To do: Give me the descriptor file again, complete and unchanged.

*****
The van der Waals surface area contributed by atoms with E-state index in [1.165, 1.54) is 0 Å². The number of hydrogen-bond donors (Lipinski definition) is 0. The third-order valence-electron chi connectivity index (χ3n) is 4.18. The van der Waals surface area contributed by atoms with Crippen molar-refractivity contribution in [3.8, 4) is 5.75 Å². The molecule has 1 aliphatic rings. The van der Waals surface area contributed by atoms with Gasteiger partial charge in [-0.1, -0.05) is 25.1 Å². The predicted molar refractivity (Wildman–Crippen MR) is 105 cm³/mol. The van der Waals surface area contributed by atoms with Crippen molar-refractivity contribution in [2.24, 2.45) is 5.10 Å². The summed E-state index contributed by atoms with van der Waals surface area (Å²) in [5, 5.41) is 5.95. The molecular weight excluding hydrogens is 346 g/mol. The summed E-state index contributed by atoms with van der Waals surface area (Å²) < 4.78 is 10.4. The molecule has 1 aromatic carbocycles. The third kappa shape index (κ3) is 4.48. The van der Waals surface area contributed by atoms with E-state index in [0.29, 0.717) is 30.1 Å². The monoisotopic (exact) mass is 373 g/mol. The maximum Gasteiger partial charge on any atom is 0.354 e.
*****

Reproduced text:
The van der Waals surface area contributed by atoms with E-state index in [1.165, 1.54) is 0 Å². The number of hydrogen-bond donors (Lipinski definition) is 0. The third-order valence-electron chi connectivity index (χ3n) is 4.18. The van der Waals surface area contributed by atoms with Crippen molar-refractivity contribution in [3.8, 4) is 5.75 Å². The molecule has 1 aliphatic rings. The van der Waals surface area contributed by atoms with Gasteiger partial charge in [-0.1, -0.05) is 25.1 Å². The predicted molar refractivity (Wildman–Crippen MR) is 105 cm³/mol. The van der Waals surface area contributed by atoms with Crippen molar-refractivity contribution in [2.24, 2.45) is 5.10 Å². The summed E-state index contributed by atoms with van der Waals surface area (Å²) in [5, 5.41) is 5.95. The molecular weight excluding hydrogens is 346 g/mol. The summed E-state index contributed by atoms with van der Waals surface area (Å²) < 4.78 is 10.4. The molecule has 1 aromatic carbocycles. The third kappa shape index (κ3) is 4.48. The van der Waals surface area contributed by atoms with E-state index in [0.29, 0.717) is 30.1 Å². The monoisotopic (exact) mass is 373 g/mol. The maximum Gasteiger partial charge on any atom is 0.354 e.